There are four questions for 100 total points.

Question 3(c) corrected 16 November.

When your answer to a problem is a particular number, you may use
exponents, falling exponents, factorials, and/or the "choose" notation
to indicate the number. However, if the answer is *less than 100*,
you must give the number in ordinary decimal notation for full credit.

**Question 1 (20):**

A sushi bar sells five kinds of rolls: Alaska, California, Eel, Salmon, and Tuna. Six customers enter the bar and order one roll each.

- (a,5) In how many ways can each customer pick a type of roll? (Here a typical selection might be "Customer 1 -- Tuna, Customer 2 -- Eel, Customer 3 -- Tuna, Customer 4 -- Alaska, Customer 5 -- Tuna, Customer 6 -- Eel".)
- (b,5) The order will be reported to the sushi chef as simply the number of rolls of each type, so that the example above would be "Three Tuna, two Eel, and an Alaskan". In how many ways could the six rolls be ordered in this way?
- (c,5) How many possibilities are there for the
*set*of roll types ordered by the six customers? - (d,5) In how many ways could the six customers order without two or more of them ordering the same type of roll?

**Question 2 (30):**
Let n and k be arbitrary positive naturals with k ≤ n.

- (a,5) How many binary strings of length n have k or fewer ones?
- (b,5) How many binary strings of length n+1 have exactly k ones?
- (c,10) Prove that for any naturals n and k, the number of binary strings of length n+1 with k ones equals the number of binary strings of length n with either k or k-1 ones.
- (d,10) Prove
*by induction*that for all naturals n and k with k ≤ n, the number of binary strings of length n with k or fewer ones is greater than or equal to the number of binary strings of length n+1 with exactly k ones. (Hint: Let n be arbitary and use induction on k, starting with k=1.)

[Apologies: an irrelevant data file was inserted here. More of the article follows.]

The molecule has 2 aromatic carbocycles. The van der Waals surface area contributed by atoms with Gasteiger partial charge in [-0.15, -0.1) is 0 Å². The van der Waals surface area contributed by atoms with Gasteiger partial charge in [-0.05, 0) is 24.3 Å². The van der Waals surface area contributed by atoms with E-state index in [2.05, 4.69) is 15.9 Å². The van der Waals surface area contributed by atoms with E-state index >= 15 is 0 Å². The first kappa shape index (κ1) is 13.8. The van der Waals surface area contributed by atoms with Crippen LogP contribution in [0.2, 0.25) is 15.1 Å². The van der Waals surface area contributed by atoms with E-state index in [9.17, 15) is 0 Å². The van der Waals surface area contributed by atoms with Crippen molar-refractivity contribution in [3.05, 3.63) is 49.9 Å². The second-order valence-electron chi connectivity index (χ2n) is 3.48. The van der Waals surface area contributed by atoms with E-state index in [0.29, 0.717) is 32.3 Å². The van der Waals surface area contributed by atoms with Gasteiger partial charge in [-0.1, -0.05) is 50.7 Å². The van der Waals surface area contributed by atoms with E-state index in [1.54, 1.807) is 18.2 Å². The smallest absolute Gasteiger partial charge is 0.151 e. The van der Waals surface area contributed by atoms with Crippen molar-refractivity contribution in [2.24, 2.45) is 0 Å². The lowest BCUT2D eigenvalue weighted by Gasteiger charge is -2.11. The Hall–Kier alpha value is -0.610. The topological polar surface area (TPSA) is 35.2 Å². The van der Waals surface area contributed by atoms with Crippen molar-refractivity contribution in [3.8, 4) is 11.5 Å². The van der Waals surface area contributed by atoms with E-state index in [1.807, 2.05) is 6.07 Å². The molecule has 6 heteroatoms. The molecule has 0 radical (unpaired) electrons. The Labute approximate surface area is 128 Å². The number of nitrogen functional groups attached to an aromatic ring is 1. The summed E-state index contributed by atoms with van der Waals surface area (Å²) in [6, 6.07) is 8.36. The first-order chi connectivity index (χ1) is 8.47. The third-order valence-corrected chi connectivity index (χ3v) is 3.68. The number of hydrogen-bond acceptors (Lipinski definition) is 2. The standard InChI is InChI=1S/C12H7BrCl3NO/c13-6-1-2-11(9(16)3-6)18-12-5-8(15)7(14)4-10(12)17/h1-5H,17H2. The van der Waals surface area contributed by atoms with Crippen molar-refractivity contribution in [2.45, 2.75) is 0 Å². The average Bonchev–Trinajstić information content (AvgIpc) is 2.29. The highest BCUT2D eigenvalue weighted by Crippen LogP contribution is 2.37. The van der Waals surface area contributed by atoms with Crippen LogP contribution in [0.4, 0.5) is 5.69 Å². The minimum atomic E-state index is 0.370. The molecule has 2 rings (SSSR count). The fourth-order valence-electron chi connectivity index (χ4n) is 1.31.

**Question 3 (30):**
If n and k are any naturals, define h(n,k) to be the number of subsets of
the set {1,...,n} of size k that do not contain two *adjacent* numbers.
For example, h(4,2) = 3 because the relevant sets are {1,3}, {1,4}, and {2,4}.
The other three subsets of size 2 contain two adjacent numbers.

- (a,10) Explain why h(n,0) = 1, h(n,1) = n, and h(n,2) = (n-1 choose 2).
- (b,5) Explain why h(n,k) = 0 if n is even and k > n/2.
- (c,15) Prove that h(n,k) = (n choose 2k-1) for all n and k. Sorry! The correct number is (n-k+1 choose k).. (Hint: Define and justify a bijection from the no-adjacent element sets of size k from {1,...,n} and all the sets of size k from {1,...,n-k+1}. You can also prove this by induction.)

**Question 4 (20)**:
The word "CAMBRIDGE" consists of nine different letters.

- (a,5) How many three-letter strings can be formed from the letters of "CAMBRIDGE" without repeating a letter?
- (b,5) If I choose one of the three-letter strings at random, what is the probability that I get one whose letters are in alphabetical order, as in the string "AIM"?
- (c,10) If I divide the nine letters into three three-letter strings with every division and every order of the strings being equally likely, what is the expected number of strings that will have their letters in alphabetical order? Justify your answer.

Last modified 16 November 2004